ABRAHAM, HAGAR AND ISHMAEL: THE STORY FROM TWO TRADITIONS

Posted by & filed under Abraham Isaac, Abraham Sarah Hagar Ishmael, Can Different Faiths Get Along, interfaith, Judaism Islam, ka'bah, Mecca, Qur'an Bible, where in Bible.

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According to the Jewish Tradition:

Sarah saw the son whom Hagar the Egyptian had borne to Abraham playing. She said to Abraham, “Cast out that slave-woman and her son, for the son of that slave shall not share in the inheritance with my son Isaac.” The matter distressed Abraham greatly, for it concerned a son of his. But God said to Abraham, “Do not be distressed over the boy or your slave; whatever Sarah tells you, do as she says, for it is through Isaac that offspring shall be continued for you.
 As for the son of the slave-woman,
 I will make a nation of him, too, for he is your seed.

Abraham then obeyed Sarah, and he prepared water and bread for Hagar and the boy, and he sent them off. When the water ran out, Hagar burst into tears and walked away from Ishmael, for she could not bear to see him die. But God heard the boy, and He sent an angel to reassure them. “Come”, he said to Hagar, “lift up the boy and hold him by the hand, for I will make a great nation of him.”

Then God opened her eyes and she saw a well of water. She went and filled the skin with water, and let the boy drink. God was with the boy and he grew up; he dwelt in the wilderness and became a bowman. He lived in the wilderness of Paran [which means ‘Beauty’ and ‘Glory’].           

So Ishmael, too, is to have a share in God’s Covenant with Abraham: he too will give birth to a great nation. His father Abraham loved him (Hebrew legends tell us that Abraham visited his elder son on many occasions throughout his life) and when the time came for the boy to depart, he provided him with bread (spiritual sustenance) and water (spiritual truth). And when this ran out, God Himself appeared and gave him more: the Lord ‘opened Hagar’s eyes’ – that is, He opened the Eye of her Soul, so that she could ‘see’ the Truth and convey it to her son. Ishmael, we are told, drank this ‘water’, and he went on to live in Beauty and Glory.



According to the Muslim Tradition:


When Sarah saw Hagar’s son Ishmael playing with Isaac, she told Abraham to cast out the child and his mother. Abraham was greatly distressed, but God told him to do as Sarah said, and He assured Abraham that they would both be fine. Abraham prepared water and bread for Hagar and Ishmael, and sent them off.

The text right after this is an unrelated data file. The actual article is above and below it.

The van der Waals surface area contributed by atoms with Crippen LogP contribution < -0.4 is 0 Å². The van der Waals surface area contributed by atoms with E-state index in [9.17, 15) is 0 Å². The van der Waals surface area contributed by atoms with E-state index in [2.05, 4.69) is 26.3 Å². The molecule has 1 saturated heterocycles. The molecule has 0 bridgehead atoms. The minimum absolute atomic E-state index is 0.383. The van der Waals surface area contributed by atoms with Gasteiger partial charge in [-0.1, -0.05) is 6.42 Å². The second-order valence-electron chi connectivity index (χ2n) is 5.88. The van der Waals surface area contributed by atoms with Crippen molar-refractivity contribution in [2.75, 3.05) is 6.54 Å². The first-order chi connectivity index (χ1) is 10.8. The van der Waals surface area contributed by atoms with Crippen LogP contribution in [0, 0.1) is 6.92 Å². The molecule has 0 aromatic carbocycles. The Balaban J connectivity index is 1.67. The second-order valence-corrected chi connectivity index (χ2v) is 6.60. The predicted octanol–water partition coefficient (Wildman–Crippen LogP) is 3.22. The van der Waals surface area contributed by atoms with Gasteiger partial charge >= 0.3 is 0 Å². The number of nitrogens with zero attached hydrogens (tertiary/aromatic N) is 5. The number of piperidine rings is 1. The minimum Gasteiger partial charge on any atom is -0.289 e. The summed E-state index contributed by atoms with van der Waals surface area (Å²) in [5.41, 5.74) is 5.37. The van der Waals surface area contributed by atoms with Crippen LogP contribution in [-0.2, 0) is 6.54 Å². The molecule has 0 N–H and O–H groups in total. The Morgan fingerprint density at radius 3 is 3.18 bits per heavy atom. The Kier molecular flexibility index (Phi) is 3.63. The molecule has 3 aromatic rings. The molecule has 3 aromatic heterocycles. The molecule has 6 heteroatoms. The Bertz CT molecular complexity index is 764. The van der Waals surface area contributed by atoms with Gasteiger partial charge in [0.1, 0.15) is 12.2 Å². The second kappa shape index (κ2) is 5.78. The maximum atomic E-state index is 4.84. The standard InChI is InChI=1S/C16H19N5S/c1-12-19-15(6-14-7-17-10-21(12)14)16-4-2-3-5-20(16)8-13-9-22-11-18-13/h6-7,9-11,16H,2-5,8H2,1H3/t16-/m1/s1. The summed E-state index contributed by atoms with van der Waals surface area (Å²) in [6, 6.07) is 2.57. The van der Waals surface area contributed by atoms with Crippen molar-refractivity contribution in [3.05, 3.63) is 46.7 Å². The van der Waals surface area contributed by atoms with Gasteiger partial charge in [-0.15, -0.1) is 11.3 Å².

In the valley of Becca, forty days south of Canaan, the water ran out, and mother and son were so overcome with thirst that Hagar feared the boy would die. While Ishmael lay in the sand crying out to God, the distraught Hagar stood upon a rock to see if any help was in sight. Seeing no one, she rushed to another high point to look for help, but still could see no one. Seven times she passed back and forth between the two points, and then she sat upon the rock and wept.

But God had heard her son, and He sent an angel to reassure them. “Come”, He said to Hagar, “lift up the boy and hold him by the hand, for I will make a great nation of him.” Then God opened her eyes and she saw a well of water.

The water was from a spring which God caused to arise under the feet of Ishmael. It was named Zamzam, and it would soon become a favored place for caravans to stop, due to the abundance and excellence of the sacred water.

Abraham often visited his first-born son in the valley of Becca (later called Mecca), the holy place to which Hagar had been guided by God. On one such visit, God showed Abraham a certain site near the well, and on that spot he and Ishmael built a sanctuary called the Ka’bah.

When the sanctuary was complete, God spoke to Abraham and said, “Do not ascribe divinity to aught beside Me!”

Purify my Temple for those who will walk around it, and those who will stand before it in meditation, and those who will bow down and prostrate themselves in prayer. And proclaim unto all people the duty of the pilgrimage, that they may come unto thee on foot and on every lean camel, coming from every far-away point on earth, so that they might experience much that shall be of benefit to them.

Abraham made it part of the rite that the pilgrims were to pass seven times between the two high points where Hagar had passed seven times. 
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